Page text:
Part of the 2010 Dodd-Frank Act, the “Volcker Rule” was intended to prevent big banks from taking irresponsible risks.
It’s named after a former Fed Chair, the late Paul Volcker, who used this concept to curb out-of-control inflation in the 1980s.
But in spite of an already-uncertain economy, regulators are now proposing to ease these rules. According to CNBC:
The Volcker Rule was designed to prevent banks from acting like hedge funds. The general principle is that they are allowed to facilitate trades for clients, but not allowed to strap on risk for big proprietary bets.
The amount of risk a big bank can take on is about to change, thanks to the easing of these regulations.
The same CNBC article points out: “The change, which was floated earlier this year, will allow banks to invest more of their own capital in venture capital funds that invest in start-ups and small businesses alongside clients.”
So basically, the money you deposit into your bank account can be used by your bank for riskier investments that have greater potential of backfiring.
According to a ThinkAdvisor article, one of the reasons these changes were proposed in the first place was the difficulty in deciding which investments did or did not pass the Volcker Rule:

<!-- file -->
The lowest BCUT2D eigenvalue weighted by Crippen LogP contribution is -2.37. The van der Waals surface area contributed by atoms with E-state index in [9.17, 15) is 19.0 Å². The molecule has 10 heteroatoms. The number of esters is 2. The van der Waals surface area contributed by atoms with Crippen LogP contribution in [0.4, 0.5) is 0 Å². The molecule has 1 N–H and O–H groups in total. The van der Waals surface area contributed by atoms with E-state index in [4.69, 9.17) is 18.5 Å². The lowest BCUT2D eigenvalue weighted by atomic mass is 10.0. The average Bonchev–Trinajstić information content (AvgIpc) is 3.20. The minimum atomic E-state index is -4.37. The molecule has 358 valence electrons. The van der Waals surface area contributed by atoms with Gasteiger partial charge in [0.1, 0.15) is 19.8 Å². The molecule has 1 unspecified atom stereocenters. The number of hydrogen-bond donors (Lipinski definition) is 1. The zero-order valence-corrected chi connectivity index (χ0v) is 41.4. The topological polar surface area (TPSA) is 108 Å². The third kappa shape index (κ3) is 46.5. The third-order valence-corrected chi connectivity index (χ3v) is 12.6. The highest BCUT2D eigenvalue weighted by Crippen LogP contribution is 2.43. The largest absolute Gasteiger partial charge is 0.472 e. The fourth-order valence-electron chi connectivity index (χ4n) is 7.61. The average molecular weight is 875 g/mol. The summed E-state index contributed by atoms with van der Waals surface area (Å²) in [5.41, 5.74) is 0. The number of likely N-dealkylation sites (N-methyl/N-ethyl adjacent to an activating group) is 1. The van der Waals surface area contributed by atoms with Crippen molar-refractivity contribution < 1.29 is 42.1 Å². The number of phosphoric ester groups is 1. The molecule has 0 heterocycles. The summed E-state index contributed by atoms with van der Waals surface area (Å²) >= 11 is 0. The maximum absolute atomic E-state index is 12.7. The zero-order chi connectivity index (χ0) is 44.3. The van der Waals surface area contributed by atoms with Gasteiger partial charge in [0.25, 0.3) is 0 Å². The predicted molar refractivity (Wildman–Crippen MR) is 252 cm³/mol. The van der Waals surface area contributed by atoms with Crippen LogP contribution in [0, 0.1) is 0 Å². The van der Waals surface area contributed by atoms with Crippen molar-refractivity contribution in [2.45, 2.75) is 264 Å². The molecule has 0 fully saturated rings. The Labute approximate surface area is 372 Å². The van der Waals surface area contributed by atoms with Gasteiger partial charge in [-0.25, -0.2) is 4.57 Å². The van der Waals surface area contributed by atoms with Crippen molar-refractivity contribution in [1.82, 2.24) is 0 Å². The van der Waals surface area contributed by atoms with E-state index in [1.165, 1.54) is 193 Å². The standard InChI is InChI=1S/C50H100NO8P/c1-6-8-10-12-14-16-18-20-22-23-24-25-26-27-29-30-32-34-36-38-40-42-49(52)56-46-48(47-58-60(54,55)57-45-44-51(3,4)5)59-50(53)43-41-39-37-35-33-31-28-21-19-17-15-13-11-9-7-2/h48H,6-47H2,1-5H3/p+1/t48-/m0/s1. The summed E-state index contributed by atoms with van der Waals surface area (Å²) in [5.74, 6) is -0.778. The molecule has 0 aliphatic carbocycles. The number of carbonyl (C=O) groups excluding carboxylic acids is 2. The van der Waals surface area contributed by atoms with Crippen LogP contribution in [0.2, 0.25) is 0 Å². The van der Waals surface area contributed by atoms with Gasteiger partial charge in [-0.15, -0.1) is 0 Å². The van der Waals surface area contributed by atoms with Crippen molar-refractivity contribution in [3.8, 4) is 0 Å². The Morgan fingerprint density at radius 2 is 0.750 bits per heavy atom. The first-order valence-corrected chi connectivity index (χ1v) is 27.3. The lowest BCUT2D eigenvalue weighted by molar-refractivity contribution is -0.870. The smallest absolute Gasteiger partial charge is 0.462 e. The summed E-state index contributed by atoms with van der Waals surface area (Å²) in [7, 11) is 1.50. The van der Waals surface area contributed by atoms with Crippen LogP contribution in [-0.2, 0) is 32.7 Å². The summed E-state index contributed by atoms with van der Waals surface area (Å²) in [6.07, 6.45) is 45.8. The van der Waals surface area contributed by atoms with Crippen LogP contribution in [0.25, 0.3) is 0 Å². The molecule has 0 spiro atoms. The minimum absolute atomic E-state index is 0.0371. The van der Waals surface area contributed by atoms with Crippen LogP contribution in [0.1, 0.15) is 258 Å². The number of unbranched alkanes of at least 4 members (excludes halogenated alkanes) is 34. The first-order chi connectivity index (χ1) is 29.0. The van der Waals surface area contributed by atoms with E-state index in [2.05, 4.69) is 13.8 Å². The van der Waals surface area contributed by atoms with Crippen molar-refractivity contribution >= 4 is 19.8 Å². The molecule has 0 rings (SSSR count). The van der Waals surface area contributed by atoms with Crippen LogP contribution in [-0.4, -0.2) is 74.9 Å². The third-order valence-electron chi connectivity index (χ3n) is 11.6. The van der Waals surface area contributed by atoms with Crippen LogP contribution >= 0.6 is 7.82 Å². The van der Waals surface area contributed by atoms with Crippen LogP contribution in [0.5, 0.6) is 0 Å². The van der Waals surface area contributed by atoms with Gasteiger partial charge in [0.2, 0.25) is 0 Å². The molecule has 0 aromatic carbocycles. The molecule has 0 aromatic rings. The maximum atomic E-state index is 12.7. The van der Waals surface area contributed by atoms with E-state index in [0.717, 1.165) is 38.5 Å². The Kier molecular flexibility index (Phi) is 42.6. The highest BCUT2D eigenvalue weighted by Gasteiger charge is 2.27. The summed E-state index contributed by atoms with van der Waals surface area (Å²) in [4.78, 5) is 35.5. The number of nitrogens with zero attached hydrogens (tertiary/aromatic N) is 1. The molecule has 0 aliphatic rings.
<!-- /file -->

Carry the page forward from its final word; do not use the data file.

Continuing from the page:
FDIC Chairwoman Jelena McWilliams argued when the final changes passed that simplifying the post-crisis Volcker Rule, ushered in by the Dodd-Frank Act in 2010, was needed, as Volcker has been “the most challenging to implement” for regulators and the industry. “Distinguishing between what qualifies as proprietary trading and what does not has proven to be extremely difficult,” she said.
Now that the changes are finalized, an estimated $40 billion could be freed up. It gives the impression of a “backdoor bank bailout” being given to banks, which were feeling financial pressure thanks to COVID-19 lockdowns.
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